Italian-Swiss national Susanna Maiolo, 25, stunned pilgrims during the Christmas Eve mass at St. Peter's Basilica by leaping over a security barricade and dragging Pope Benedict, 82, to the floor.
The pontiff quickly recovered and went on to celebrate Mass.
But French Cardinal Paul Poupard, who was with Benedict at the time of the assault, said afterwards the incident was "definitely a threat" to the Pope and that security should have been tighter.
"With hindsight, you would say greater vigilance was needed, so those in charge of security should not let their guard drop even for a second," the cardinal said on RTL radio, though he acknowledged the difficulty of the task.
"You can go over everything with a fine-tooth comb, [but] if someone really wants to do harm, they will do it -- you can never have a 100% guarantee of stopping them," he added.
Vatican spokesman Federico Lombardi played down Thursday's incident, praising Pope Benedict's "great self-control and control of the situation," he said. "It was an assault, but it wasn't dangerous because she wasn't armed."
Mr. Lombardi said the only way to protect the Pope from all risk would be to create a wall between him and the faithful, but that this was "unthinkable."
Pope Benedict has faced down attempted assaults and terrorist threats in the past -- most recently last Christmas when the same woman, Ms. Maiolo, tried to grab him before being restrained by bodyguards.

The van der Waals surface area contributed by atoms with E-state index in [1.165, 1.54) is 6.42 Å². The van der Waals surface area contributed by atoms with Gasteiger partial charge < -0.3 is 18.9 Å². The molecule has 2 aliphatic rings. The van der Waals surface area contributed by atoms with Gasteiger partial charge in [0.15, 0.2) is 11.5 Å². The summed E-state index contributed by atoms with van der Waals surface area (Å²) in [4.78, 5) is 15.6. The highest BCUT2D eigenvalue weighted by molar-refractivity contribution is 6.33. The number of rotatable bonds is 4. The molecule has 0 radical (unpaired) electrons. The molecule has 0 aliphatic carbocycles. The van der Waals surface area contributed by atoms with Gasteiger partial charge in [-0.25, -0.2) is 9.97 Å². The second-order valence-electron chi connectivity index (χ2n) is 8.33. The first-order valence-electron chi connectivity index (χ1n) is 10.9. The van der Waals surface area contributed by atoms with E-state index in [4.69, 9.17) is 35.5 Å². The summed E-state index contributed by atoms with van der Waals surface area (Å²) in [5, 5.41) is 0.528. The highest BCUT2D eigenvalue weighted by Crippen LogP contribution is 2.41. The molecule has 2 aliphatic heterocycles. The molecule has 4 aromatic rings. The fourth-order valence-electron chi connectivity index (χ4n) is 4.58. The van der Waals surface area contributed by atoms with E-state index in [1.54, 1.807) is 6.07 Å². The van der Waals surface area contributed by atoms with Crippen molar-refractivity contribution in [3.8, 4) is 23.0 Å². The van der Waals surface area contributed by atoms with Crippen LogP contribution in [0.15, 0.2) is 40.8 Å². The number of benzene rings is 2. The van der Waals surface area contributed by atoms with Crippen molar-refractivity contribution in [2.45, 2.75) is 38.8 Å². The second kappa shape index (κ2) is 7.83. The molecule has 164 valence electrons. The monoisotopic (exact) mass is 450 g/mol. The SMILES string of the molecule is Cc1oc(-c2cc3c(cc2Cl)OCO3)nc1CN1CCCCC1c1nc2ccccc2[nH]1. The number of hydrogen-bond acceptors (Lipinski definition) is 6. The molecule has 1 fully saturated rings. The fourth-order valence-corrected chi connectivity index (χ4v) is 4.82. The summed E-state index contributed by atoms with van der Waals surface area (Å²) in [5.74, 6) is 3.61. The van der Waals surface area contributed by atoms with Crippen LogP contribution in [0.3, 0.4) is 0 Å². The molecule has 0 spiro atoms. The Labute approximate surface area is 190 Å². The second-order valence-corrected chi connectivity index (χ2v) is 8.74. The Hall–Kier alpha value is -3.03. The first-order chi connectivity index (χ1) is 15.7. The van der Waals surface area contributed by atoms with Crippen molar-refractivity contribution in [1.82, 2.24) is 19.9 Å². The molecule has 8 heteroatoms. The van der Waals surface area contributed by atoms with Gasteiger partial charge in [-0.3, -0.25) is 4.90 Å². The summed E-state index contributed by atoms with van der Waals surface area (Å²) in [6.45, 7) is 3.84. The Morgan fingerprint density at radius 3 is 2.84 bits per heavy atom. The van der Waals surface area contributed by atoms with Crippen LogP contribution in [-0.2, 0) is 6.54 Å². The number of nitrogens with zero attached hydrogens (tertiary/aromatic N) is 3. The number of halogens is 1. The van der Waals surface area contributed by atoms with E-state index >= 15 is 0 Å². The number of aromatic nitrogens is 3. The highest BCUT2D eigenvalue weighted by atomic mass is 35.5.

In June 2007, a 27-year-old German man jumped the security barrier and boarded the popemobile as it passed before a crowd in St. Peter's Square.
The Holy See dramatically reinforced security around the pope after Mehmet Ali Agca, a Turk, shot Benedict's predecessor John Paul II in St. Peter's Square in May 1981.
The al-Qaeda extremist network has repeatedly threatened to kill Pope Benedict, accusing him of being anti-Islamic.
Such threats -- against the pontiff and the Catholic Church -- have seen airport-style security introduced in Vatican City in recent years.
The midnight Christmas Mass is already one of the few occasions when members of the public can get close to the Pope.
Enrico Marinelli, a former head of the Vatican police force, said overzealous personal protection would make the pontiff's job more difficult.
"Having full security around the head of the Catholic Church could limit his pastoral activity," he said.
The Vatican rarely releases details on the Pope's security arrangements, but he is understood to have 350 officials responsible for protecting him.
They include 110 members of the Pontifical Swiss Guard, 140 Italian police officers and 100 officers from the Vatican's own police service.
St. Peter's Square is now encircled by metal barriers, and pilgrims must pass through security checks and metal detectors before entering the basilica.
Italian police regularly patrol the area, which is monitored by closed-circuit television. At busy times of year, snipers take up positions on surrounding rooftops and sniffer dogs are deployed too.
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